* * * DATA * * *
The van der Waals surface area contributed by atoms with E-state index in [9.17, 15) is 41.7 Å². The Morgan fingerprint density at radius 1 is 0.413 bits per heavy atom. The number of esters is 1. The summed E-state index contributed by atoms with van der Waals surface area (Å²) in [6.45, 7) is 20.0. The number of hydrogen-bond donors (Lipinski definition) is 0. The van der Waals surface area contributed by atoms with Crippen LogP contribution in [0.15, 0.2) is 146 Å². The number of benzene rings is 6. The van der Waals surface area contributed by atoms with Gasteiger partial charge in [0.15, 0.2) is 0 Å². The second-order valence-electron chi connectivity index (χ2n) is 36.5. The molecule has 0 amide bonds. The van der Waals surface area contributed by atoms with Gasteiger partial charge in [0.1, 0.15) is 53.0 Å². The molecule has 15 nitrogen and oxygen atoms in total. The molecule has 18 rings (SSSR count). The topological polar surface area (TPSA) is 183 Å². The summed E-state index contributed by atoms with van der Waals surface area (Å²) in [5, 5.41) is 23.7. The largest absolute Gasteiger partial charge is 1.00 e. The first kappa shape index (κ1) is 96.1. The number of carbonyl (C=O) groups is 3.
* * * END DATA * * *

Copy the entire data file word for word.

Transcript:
The van der Waals surface area contributed by atoms with E-state index in [9.17, 15) is 41.7 Å². The Morgan fingerprint density at radius 1 is 0.413 bits per heavy atom. The number of esters is 1. The summed E-state index contributed by atoms with van der Waals surface area (Å²) in [6.45, 7) is 20.0. The number of hydrogen-bond donors (Lipinski definition) is 0. The van der Waals surface area contributed by atoms with Crippen LogP contribution in [0.15, 0.2) is 146 Å². The number of benzene rings is 6. The van der Waals surface area contributed by atoms with Gasteiger partial charge in [0.15, 0.2) is 0 Å². The second-order valence-electron chi connectivity index (χ2n) is 36.5. The molecule has 0 amide bonds. The van der Waals surface area contributed by atoms with Gasteiger partial charge in [0.1, 0.15) is 53.0 Å². The molecule has 15 nitrogen and oxygen atoms in total. The molecule has 18 rings (SSSR count). The topological polar surface area (TPSA) is 183 Å². The summed E-state index contributed by atoms with van der Waals surface area (Å²) in [5, 5.41) is 23.7. The largest absolute Gasteiger partial charge is 1.00 e. The first kappa shape index (κ1) is 96.1. The number of carbonyl (C=O) groups is 3.